When we talk about addictions, we often think of vices like alcohol intoxication, smoking, illegal drugs and the like. What we fail to realize is how this condition has evolved as our technology progressed over the years. You’d be surprised to find out that a few of the habits you now have are already considered as an addiction as explained by science. Our obsession with social media is a perfect example of this modern-day addiction.
If you think about it, can you count the number of hours you have been checking your social media feed each day? Probably not because you are spending more time than you should be especially now with the Internet of Things where many tech gadgets are not interconnected to the web. Your smartphone allows you to log in to your various social media accounts and get lost in it for hours reveling in the new things you discover and all the likes you get from whatever you post on your wall. The feeling is surreal. It’s somehow similar to the high drug addicts get when they do drugs. It may sound melodramatic, but not. Science backs all these theories and it makes perfect sense considering how you can’t almost put your phone down even if you always tell yourself to reduce your screen time yourself.
Entrepreneur Network partner Ben Angel knows exactly why you can’t go a minute without picking up your phone. It isn’t because you’re lazy or a millennial with no social skills. Instead, it has to do with the basics of psychology and a term called “operant conditioning.” The concept is fairly simple: Your actions are influenced by the reward you received from similar, past actions.
For example, checking your news feed is rewarding. You connect with friends and people you admire, learn about the news and more. So, you associate your social media with a happy reaction, which leads to you wanting to do it more often.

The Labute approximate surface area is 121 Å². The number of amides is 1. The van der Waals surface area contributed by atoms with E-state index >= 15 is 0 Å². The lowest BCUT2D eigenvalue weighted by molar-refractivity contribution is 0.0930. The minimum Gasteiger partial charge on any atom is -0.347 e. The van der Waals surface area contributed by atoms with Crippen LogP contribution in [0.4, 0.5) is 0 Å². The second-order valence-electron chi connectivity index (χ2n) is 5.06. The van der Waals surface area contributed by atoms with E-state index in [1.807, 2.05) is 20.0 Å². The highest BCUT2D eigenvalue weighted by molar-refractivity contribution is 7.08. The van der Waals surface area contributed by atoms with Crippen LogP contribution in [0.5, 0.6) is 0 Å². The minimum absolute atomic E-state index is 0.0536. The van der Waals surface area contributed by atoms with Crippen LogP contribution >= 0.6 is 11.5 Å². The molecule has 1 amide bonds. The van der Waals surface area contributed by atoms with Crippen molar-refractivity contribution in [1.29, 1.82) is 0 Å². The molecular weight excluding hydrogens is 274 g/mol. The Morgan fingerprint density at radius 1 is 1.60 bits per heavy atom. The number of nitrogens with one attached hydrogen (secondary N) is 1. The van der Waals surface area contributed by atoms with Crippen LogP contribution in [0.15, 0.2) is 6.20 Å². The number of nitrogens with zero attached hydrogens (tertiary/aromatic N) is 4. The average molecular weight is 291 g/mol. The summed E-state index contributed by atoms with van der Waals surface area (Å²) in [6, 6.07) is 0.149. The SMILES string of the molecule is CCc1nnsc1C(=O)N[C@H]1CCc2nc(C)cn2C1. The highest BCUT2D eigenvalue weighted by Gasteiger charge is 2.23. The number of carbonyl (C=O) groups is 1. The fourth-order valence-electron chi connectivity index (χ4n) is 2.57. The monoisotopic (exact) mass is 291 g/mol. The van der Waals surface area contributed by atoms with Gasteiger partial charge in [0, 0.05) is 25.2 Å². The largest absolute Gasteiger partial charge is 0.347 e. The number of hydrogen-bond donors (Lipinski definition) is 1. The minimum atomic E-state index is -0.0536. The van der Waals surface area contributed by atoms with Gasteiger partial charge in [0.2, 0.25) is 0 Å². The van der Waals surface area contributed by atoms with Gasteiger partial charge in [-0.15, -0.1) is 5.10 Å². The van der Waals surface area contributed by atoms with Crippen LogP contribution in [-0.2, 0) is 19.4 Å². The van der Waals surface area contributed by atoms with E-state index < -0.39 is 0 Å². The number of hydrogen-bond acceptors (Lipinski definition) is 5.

While we may simply take the blame for our lack of discipline and time management skills and vow to resist the temptation of social media overuse in the future, it is not that easy to detach yourself from your tech gadgets and the mixed emotions you get when navigating the World Wide Web. Basically, your body reacts to an addiction similar to how you react to the way you use social media. You get exhilarated at the feeling of being liked by others (even total strangers) that you repeat the same thing over and over again until you can’t seem to do away with this habit. Psychology has an answer to this issue in the form of operant condition as what the post suggests.
Technically, “internet addiction” isn’t in the Diagnostic and Statistical Manual (DSM), the manual which lists all classifications of mental disorders, because it’s too broad of a term, explains Kimberly Young, PsyD, clinical director for the Center for Internet Addiction Recovery. There are too many ways that people use the internet for clinicians to diagnose a blanket “internet addiction,” Dr. Young says. For example, you could be addicted to online gambling, watching porn, shopping, or playing games, but those are all very different activities that trigger different responses, and would require unique treatment plans.
That said, “internet gaming disorder” is listed in the DSM as a “condition for further study,” Dr. Young says. This is partially because there has been lots of research about the condition in other countries (like China and Korea) where gaming seems to be the heaviest or most dramatic type of internet addiction, she says. “That was a good thing that happened, because the fact that we were even looking at this gave internet disorders credibility,” she says.
Internet addiction is entirely a novel concept but it is gaining worldwide acceptance in the medical circle as experts now acknowledge its big impact on humans. The world that we know of today will continue to change as we embrace more technology into our lives. It is already happening even if we don’t notice it yet. Our preference for online shopping, use of various apps when doing things or getting services, communicating with others through gadgets, and much more are just some of the things that are a staple in our lives today that has all been highly influenced by tech breakthroughs.
However, the big problem with social media addiction is that we don’t see it as such since we derive so much enjoyment from it. Solving this problem won’t be a walk in the park either, so let’s all be vigilant and witness how this technology continues to unfold and influence our lives from today onwards.